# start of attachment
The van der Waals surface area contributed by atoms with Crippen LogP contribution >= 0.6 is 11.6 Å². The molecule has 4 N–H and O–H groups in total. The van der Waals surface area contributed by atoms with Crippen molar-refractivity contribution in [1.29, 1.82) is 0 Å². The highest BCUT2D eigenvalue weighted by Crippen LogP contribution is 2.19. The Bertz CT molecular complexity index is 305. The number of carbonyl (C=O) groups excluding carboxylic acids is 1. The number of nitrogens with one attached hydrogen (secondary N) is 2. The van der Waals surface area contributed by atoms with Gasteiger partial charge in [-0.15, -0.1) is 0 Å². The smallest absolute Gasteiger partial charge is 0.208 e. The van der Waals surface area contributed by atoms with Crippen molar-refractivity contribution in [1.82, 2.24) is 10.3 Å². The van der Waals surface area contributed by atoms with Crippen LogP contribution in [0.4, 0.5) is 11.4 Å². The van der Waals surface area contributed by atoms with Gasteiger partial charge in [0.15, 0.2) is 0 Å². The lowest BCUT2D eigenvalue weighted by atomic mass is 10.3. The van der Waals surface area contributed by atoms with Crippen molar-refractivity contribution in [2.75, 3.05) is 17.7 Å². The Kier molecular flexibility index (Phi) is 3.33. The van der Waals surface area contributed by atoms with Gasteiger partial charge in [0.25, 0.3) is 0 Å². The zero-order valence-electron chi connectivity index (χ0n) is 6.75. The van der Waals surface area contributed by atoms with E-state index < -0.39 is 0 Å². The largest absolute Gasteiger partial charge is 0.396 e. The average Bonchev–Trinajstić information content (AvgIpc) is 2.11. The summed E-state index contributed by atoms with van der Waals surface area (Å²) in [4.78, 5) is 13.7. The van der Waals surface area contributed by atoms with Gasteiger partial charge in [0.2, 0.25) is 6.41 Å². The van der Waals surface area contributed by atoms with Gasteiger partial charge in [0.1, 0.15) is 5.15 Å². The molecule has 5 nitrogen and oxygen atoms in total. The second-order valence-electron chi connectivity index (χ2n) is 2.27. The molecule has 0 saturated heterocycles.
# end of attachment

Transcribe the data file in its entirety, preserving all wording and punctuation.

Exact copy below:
The van der Waals surface area contributed by atoms with Crippen LogP contribution >= 0.6 is 11.6 Å². The molecule has 4 N–H and O–H groups in total. The van der Waals surface area contributed by atoms with Crippen molar-refractivity contribution in [1.29, 1.82) is 0 Å². The highest BCUT2D eigenvalue weighted by Crippen LogP contribution is 2.19. The Bertz CT molecular complexity index is 305. The number of carbonyl (C=O) groups excluding carboxylic acids is 1. The number of nitrogens with one attached hydrogen (secondary N) is 2. The van der Waals surface area contributed by atoms with Gasteiger partial charge in [-0.15, -0.1) is 0 Å². The smallest absolute Gasteiger partial charge is 0.208 e. The van der Waals surface area contributed by atoms with Crippen molar-refractivity contribution in [1.82, 2.24) is 10.3 Å². The van der Waals surface area contributed by atoms with Crippen LogP contribution in [0.4, 0.5) is 11.4 Å². The van der Waals surface area contributed by atoms with Gasteiger partial charge in [0.15, 0.2) is 0 Å². The lowest BCUT2D eigenvalue weighted by atomic mass is 10.3. The van der Waals surface area contributed by atoms with Crippen molar-refractivity contribution in [2.75, 3.05) is 17.7 Å². The Kier molecular flexibility index (Phi) is 3.33. The van der Waals surface area contributed by atoms with Gasteiger partial charge in [0.25, 0.3) is 0 Å². The zero-order valence-electron chi connectivity index (χ0n) is 6.75. The van der Waals surface area contributed by atoms with E-state index < -0.39 is 0 Å². The largest absolute Gasteiger partial charge is 0.396 e. The average Bonchev–Trinajstić information content (AvgIpc) is 2.11. The summed E-state index contributed by atoms with van der Waals surface area (Å²) in [4.78, 5) is 13.7. The van der Waals surface area contributed by atoms with Gasteiger partial charge in [0.2, 0.25) is 6.41 Å². The van der Waals surface area contributed by atoms with Gasteiger partial charge in [0.1, 0.15) is 5.15 Å². The molecule has 5 nitrogen and oxygen atoms in total. The second-order valence-electron chi connectivity index (χ2n) is 2.27. The molecule has 0 saturated heterocycles.